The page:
Get ready for another new recycling label system

SPC Packaging Recovery Recycling LabelSustainability nonprofit GreenBlue just released details on its 2012 national pilot for a new Packaging Recovery Label System (above), a voluntary label developed by the group’s Sustainable Packaging Coalition (SPC) to tell consumers how to recycle a package after its use. Major CPGs and retailers ConAgra Foods, Costco Wholesale, Microsoft, REI and Seventh Generation will implement the label on selected packaging nationwide starting in a few months.

The goals of the labeling system: 1) Reduce consumer confusion with clear instructions on how to recycle a package after use, and 2) Develop a consistent, accurate labeling system for companies that adheres to Federal Trade Commission (FTC) “Green Guides” using nationally accurate recyclability data. Because recycling systems can vary radically from town to town across the US, each package component is labeled as “widely recycled,” “not yet recycled,” or “limited recycling” with instructions for consumers on how to check what to do about it locally.

To provide a lot more info than three chasing arrows can, GreenBlue also launched a Website for consumers as part of the labeling system: The site gives help on how to check on recycling locally, as well as data for local governments and packagers interested in getting involved. After the pilot phase, the label will be available to any interested companies to use, GreenBlue says.

My Thoughts:  After reporting on developments in the world of packaging (and its recycling) for nearly three decades now, all I can say is “FINALLY.” Finally, a recycling symbol that  just might work. Why? Because it’s based on past success with a similar system in the UK and created with the help of three years of research and consumer testing. I know from past trips to the UK and seeing their OPRL symbol on every package I can remember that it’s just about inescapable. Of course, it takes more than a printed symbol to get people to actually DO the recycling, but the right mix of education and information goes a long way.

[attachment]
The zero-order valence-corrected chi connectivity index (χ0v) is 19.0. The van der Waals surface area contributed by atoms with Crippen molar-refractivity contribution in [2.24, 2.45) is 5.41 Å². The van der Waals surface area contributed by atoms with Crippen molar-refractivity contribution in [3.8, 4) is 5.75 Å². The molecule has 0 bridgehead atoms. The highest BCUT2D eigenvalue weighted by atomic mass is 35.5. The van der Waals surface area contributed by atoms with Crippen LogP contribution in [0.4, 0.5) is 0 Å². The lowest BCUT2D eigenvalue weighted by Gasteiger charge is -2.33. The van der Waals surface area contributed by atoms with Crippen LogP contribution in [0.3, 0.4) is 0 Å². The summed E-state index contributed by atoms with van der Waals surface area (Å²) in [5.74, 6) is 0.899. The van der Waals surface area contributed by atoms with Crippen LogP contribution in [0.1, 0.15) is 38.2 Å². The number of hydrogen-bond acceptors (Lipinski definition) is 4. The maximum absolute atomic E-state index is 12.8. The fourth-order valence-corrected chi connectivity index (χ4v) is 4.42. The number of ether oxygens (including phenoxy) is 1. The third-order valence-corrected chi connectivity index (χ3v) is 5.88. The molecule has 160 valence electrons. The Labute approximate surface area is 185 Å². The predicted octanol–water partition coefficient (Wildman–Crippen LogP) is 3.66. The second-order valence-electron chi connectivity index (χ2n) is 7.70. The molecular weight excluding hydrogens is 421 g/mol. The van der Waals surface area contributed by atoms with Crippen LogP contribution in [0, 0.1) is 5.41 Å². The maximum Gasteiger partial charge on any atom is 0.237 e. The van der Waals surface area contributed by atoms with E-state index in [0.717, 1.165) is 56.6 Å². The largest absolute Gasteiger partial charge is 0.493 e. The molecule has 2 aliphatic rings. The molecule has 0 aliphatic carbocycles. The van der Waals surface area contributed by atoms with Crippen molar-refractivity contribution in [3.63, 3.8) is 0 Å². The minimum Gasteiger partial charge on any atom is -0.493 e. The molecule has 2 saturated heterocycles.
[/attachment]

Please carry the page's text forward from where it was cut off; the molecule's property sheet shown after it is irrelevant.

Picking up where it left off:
This entry was posted in flexible packaging, labels, package printing, paper/paperboard/cartons, sustainability and tagged , , , , , , , , , , , . Bookmark the permalink.

8 Responses to Get ready for another new recycling label system

  1. Pingback: Get ready for another new recycling label system | Converting Guide

  2. If the new labeling aids in recycling, I am all for it! Thanks for the recycling update. Keep up the Green Work! –Scotty

  3. Jay Kean says:

    The biggest roadblock is the container providers choose to make the image so small that you cannot read it with old, tired eyes (i’m 50 and have trouble at times). Please consider our tired eyes, and if you make them big, you shout “We want you to recycle.” The smaller recycle image makes us think you don’t either care or are hiding a unrecyclable container.

  4. LindaG says:

    At least they will be easy to see. However, what we really need are more places that take everything that is recyclable.

  5. sally says:

    In the UK, they don’t always put these labels on every container. In a pack of six, the label might be on one, for example. As I said to the man in consumer services, “That is no good to someone in a recycling centre trying to work out what sort of plastic this container is, and therefore which bin it should go in.”

    So yes, good, but every plastic object should have these markings with the type of plastic (a number in the middle) and there should be somewhere to take them all to very nearby.

  6. T. Caine says:

    I agree with Linda. I’m all for an evolution of the system–after all, this has been cruising along for about +/- 20 years now depending on where you hail from–and there are plenty of municipalities that have made great progress in recycling )New York City, for instance, has made fantastic strides and continues to improve).

    However, the real problem is getting more municipalities on board in a more complete way. We need more coordination with producers to stimulate a demand for more recycled materials, especially the higher number plastic components. As someone that has grown up in the Northeast, it’s often surprising to me that there are large parts of the country that don’t recycle at all. As a nation, our paper recycling rates are rising while consumption rates are falling. Plastics are still increasing in number and do far more damage for much longer. Making the process clearer to more people is a good step, but we really need more places that take more things for more companies that want the resource.

  7. Anne Bedarf says:

    Thank you Mark and commenters for your helpful insights. Please do follow our progress at! -Anne Bedarf, Project Manager

  8. Pingback: Get ready for another new recycling label system « Crunchy & Chic

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